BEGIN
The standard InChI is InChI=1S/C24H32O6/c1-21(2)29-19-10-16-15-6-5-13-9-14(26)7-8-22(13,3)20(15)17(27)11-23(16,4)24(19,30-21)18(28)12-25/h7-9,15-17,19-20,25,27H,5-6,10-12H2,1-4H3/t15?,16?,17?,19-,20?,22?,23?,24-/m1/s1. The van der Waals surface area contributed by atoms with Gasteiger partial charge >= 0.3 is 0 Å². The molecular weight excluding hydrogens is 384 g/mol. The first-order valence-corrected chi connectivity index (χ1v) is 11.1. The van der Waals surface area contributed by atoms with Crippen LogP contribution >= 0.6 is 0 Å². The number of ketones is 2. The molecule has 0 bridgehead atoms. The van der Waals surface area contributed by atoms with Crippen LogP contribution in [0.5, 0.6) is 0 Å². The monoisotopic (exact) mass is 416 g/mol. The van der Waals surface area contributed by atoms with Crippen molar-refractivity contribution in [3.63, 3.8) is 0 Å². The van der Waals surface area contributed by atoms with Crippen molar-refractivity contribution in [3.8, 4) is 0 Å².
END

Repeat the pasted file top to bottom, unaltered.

The standard InChI is InChI=1S/C24H32O6/c1-21(2)29-19-10-16-15-6-5-13-9-14(26)7-8-22(13,3)20(15)17(27)11-23(16,4)24(19,30-21)18(28)12-25/h7-9,15-17,19-20,25,27H,5-6,10-12H2,1-4H3/t15?,16?,17?,19-,20?,22?,23?,24-/m1/s1. The van der Waals surface area contributed by atoms with Gasteiger partial charge >= 0.3 is 0 Å². The molecular weight excluding hydrogens is 384 g/mol. The first-order valence-corrected chi connectivity index (χ1v) is 11.1. The van der Waals surface area contributed by atoms with Crippen LogP contribution >= 0.6 is 0 Å². The number of ketones is 2. The molecule has 0 bridgehead atoms. The van der Waals surface area contributed by atoms with Crippen LogP contribution in [0.5, 0.6) is 0 Å². The monoisotopic (exact) mass is 416 g/mol. The van der Waals surface area contributed by atoms with Crippen molar-refractivity contribution in [3.63, 3.8) is 0 Å². The van der Waals surface area contributed by atoms with Crippen molar-refractivity contribution in [3.8, 4) is 0 Å².